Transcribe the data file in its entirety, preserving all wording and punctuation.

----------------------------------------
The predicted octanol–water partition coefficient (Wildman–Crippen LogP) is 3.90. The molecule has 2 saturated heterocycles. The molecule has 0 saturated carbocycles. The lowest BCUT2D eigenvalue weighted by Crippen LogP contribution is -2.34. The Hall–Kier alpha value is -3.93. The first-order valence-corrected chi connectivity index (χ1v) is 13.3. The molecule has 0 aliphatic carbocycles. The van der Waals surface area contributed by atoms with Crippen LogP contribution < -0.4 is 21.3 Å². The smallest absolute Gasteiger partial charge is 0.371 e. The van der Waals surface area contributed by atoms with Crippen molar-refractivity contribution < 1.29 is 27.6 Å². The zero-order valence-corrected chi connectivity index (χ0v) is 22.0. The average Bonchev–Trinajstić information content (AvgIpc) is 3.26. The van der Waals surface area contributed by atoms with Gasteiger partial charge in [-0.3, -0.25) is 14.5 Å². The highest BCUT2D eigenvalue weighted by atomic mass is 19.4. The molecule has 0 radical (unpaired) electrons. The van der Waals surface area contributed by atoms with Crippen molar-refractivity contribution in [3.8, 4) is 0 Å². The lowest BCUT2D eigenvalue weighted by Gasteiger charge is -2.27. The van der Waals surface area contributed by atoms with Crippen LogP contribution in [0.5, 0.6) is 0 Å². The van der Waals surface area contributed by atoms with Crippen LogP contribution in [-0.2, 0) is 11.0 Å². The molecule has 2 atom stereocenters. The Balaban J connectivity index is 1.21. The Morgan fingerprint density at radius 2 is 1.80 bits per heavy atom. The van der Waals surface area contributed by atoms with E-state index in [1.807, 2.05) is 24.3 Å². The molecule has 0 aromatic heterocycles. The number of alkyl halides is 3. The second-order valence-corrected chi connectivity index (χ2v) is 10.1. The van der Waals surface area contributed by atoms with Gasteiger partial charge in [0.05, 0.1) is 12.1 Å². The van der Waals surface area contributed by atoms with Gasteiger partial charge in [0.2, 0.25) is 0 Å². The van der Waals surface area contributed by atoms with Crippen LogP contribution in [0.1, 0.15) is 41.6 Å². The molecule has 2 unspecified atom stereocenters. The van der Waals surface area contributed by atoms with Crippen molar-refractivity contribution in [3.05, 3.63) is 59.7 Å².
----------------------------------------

The predicted octanol–water partition coefficient (Wildman–Crippen LogP) is 3.90. The molecule has 2 saturated heterocycles. The molecule has 0 saturated carbocycles. The lowest BCUT2D eigenvalue weighted by Crippen LogP contribution is -2.34. The Hall–Kier alpha value is -3.93. The first-order valence-corrected chi connectivity index (χ1v) is 13.3. The molecule has 0 aliphatic carbocycles. The van der Waals surface area contributed by atoms with Crippen LogP contribution < -0.4 is 21.3 Å². The smallest absolute Gasteiger partial charge is 0.371 e. The van der Waals surface area contributed by atoms with Crippen molar-refractivity contribution < 1.29 is 27.6 Å². The zero-order valence-corrected chi connectivity index (χ0v) is 22.0. The average Bonchev–Trinajstić information content (AvgIpc) is 3.26. The van der Waals surface area contributed by atoms with Gasteiger partial charge in [-0.3, -0.25) is 14.5 Å². The highest BCUT2D eigenvalue weighted by atomic mass is 19.4. The molecule has 0 radical (unpaired) electrons. The van der Waals surface area contributed by atoms with Crippen molar-refractivity contribution in [3.8, 4) is 0 Å². The lowest BCUT2D eigenvalue weighted by Gasteiger charge is -2.27. The van der Waals surface area contributed by atoms with Crippen LogP contribution in [0.5, 0.6) is 0 Å². The van der Waals surface area contributed by atoms with Crippen LogP contribution in [-0.2, 0) is 11.0 Å². The molecule has 2 atom stereocenters. The Balaban J connectivity index is 1.21. The Morgan fingerprint density at radius 2 is 1.80 bits per heavy atom. The van der Waals surface area contributed by atoms with E-state index in [1.807, 2.05) is 24.3 Å². The molecule has 0 aromatic heterocycles. The number of alkyl halides is 3. The second-order valence-corrected chi connectivity index (χ2v) is 10.1. The van der Waals surface area contributed by atoms with Gasteiger partial charge in [0.05, 0.1) is 12.1 Å². The van der Waals surface area contributed by atoms with Gasteiger partial charge in [0.2, 0.25) is 0 Å². The van der Waals surface area contributed by atoms with Crippen LogP contribution in [0.1, 0.15) is 41.6 Å². The molecule has 2 unspecified atom stereocenters. The van der Waals surface area contributed by atoms with Crippen molar-refractivity contribution in [3.05, 3.63) is 59.7 Å².